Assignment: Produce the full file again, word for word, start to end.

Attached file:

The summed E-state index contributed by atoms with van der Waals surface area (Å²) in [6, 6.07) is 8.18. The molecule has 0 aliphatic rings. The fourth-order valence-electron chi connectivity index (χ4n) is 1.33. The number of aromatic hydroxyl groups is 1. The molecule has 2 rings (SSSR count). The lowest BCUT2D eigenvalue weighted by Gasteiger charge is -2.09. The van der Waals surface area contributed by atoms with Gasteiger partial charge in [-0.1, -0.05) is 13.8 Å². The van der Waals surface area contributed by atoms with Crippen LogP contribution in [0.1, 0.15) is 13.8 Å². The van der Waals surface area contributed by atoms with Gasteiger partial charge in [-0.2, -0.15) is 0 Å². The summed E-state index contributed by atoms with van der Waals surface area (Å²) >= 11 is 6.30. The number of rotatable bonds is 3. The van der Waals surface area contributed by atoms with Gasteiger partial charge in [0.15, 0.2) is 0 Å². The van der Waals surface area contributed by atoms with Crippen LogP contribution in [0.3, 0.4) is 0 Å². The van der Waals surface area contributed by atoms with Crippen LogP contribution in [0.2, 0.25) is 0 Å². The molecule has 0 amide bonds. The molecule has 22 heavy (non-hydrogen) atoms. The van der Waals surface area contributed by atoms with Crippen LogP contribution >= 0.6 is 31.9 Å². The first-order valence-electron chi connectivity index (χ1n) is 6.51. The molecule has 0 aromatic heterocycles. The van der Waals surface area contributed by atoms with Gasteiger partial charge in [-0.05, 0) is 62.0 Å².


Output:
The summed E-state index contributed by atoms with van der Waals surface area (Å²) in [6, 6.07) is 8.18. The molecule has 0 aliphatic rings. The fourth-order valence-electron chi connectivity index (χ4n) is 1.33. The number of aromatic hydroxyl groups is 1. The molecule has 2 rings (SSSR count). The lowest BCUT2D eigenvalue weighted by Gasteiger charge is -2.09. The van der Waals surface area contributed by atoms with Gasteiger partial charge in [-0.1, -0.05) is 13.8 Å². The van der Waals surface area contributed by atoms with Crippen LogP contribution in [0.1, 0.15) is 13.8 Å². The van der Waals surface area contributed by atoms with Gasteiger partial charge in [-0.2, -0.15) is 0 Å². The summed E-state index contributed by atoms with van der Waals surface area (Å²) >= 11 is 6.30. The number of rotatable bonds is 3. The van der Waals surface area contributed by atoms with Gasteiger partial charge in [0.15, 0.2) is 0 Å². The van der Waals surface area contributed by atoms with Crippen LogP contribution in [0.3, 0.4) is 0 Å². The van der Waals surface area contributed by atoms with Crippen LogP contribution in [0.2, 0.25) is 0 Å². The molecule has 0 amide bonds. The molecule has 22 heavy (non-hydrogen) atoms. The van der Waals surface area contributed by atoms with Crippen LogP contribution >= 0.6 is 31.9 Å². The first-order valence-electron chi connectivity index (χ1n) is 6.51. The molecule has 0 aromatic heterocycles. The van der Waals surface area contributed by atoms with Gasteiger partial charge in [-0.05, 0) is 62.0 Å².